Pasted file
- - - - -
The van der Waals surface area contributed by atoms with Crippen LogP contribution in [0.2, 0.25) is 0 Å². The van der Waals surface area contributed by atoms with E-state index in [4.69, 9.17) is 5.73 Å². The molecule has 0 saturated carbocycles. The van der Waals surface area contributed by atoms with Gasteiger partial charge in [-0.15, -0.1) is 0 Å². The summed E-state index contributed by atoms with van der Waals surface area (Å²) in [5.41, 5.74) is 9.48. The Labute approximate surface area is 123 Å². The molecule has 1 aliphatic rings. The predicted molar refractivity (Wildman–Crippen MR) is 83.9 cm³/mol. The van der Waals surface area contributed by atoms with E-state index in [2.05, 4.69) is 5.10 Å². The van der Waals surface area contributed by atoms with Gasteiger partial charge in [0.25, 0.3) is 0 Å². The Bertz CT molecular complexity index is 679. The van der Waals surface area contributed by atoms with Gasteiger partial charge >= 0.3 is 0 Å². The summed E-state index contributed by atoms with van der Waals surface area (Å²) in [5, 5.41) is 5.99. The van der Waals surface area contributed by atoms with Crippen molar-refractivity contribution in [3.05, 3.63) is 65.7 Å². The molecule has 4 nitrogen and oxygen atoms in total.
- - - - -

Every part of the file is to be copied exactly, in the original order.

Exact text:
The van der Waals surface area contributed by atoms with Crippen LogP contribution in [0.2, 0.25) is 0 Å². The van der Waals surface area contributed by atoms with E-state index in [4.69, 9.17) is 5.73 Å². The molecule has 0 saturated carbocycles. The van der Waals surface area contributed by atoms with Gasteiger partial charge in [-0.15, -0.1) is 0 Å². The summed E-state index contributed by atoms with van der Waals surface area (Å²) in [5.41, 5.74) is 9.48. The Labute approximate surface area is 123 Å². The molecule has 1 aliphatic rings. The predicted molar refractivity (Wildman–Crippen MR) is 83.9 cm³/mol. The van der Waals surface area contributed by atoms with E-state index in [2.05, 4.69) is 5.10 Å². The van der Waals surface area contributed by atoms with Gasteiger partial charge in [0.25, 0.3) is 0 Å². The Bertz CT molecular complexity index is 679. The van der Waals surface area contributed by atoms with Gasteiger partial charge >= 0.3 is 0 Å². The summed E-state index contributed by atoms with van der Waals surface area (Å²) in [5, 5.41) is 5.99. The van der Waals surface area contributed by atoms with Crippen molar-refractivity contribution in [3.05, 3.63) is 65.7 Å². The molecule has 4 nitrogen and oxygen atoms in total.